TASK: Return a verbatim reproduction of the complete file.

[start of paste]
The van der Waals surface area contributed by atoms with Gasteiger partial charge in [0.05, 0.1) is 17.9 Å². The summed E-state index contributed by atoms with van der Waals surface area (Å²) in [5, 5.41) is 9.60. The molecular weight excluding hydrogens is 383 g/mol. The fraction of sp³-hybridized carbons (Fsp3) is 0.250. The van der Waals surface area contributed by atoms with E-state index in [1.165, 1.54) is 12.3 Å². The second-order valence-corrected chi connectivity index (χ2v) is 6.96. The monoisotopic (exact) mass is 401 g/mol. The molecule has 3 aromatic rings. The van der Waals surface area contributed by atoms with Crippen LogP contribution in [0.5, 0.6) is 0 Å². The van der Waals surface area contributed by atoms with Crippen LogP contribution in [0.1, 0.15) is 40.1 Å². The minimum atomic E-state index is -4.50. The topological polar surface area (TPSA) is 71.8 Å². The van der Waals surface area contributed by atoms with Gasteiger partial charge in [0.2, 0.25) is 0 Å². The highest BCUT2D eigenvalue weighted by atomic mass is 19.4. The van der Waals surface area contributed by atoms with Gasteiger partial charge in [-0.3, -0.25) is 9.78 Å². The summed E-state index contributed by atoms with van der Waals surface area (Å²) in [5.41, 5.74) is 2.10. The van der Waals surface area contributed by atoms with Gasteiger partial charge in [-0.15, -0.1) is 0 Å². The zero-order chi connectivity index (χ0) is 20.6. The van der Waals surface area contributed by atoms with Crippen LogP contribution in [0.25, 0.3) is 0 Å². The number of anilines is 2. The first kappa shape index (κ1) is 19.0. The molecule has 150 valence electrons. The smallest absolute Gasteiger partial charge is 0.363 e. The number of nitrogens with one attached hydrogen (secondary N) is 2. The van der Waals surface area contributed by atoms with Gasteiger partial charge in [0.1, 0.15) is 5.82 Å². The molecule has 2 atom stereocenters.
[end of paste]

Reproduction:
The van der Waals surface area contributed by atoms with Gasteiger partial charge in [0.05, 0.1) is 17.9 Å². The summed E-state index contributed by atoms with van der Waals surface area (Å²) in [5, 5.41) is 9.60. The molecular weight excluding hydrogens is 383 g/mol. The fraction of sp³-hybridized carbons (Fsp3) is 0.250. The van der Waals surface area contributed by atoms with E-state index in [1.165, 1.54) is 12.3 Å². The second-order valence-corrected chi connectivity index (χ2v) is 6.96. The monoisotopic (exact) mass is 401 g/mol. The molecule has 3 aromatic rings. The van der Waals surface area contributed by atoms with Crippen LogP contribution in [0.5, 0.6) is 0 Å². The van der Waals surface area contributed by atoms with Crippen LogP contribution in [0.1, 0.15) is 40.1 Å². The minimum atomic E-state index is -4.50. The topological polar surface area (TPSA) is 71.8 Å². The van der Waals surface area contributed by atoms with Gasteiger partial charge in [0.2, 0.25) is 0 Å². The highest BCUT2D eigenvalue weighted by atomic mass is 19.4. The van der Waals surface area contributed by atoms with Gasteiger partial charge in [-0.3, -0.25) is 9.78 Å². The summed E-state index contributed by atoms with van der Waals surface area (Å²) in [5.41, 5.74) is 2.10. The van der Waals surface area contributed by atoms with Gasteiger partial charge in [-0.15, -0.1) is 0 Å². The zero-order chi connectivity index (χ0) is 20.6. The van der Waals surface area contributed by atoms with Crippen LogP contribution in [0.25, 0.3) is 0 Å². The number of anilines is 2. The first kappa shape index (κ1) is 19.0. The molecule has 150 valence electrons. The smallest absolute Gasteiger partial charge is 0.363 e. The number of nitrogens with one attached hydrogen (secondary N) is 2. The van der Waals surface area contributed by atoms with Gasteiger partial charge in [0.1, 0.15) is 5.82 Å². The molecule has 2 atom stereocenters.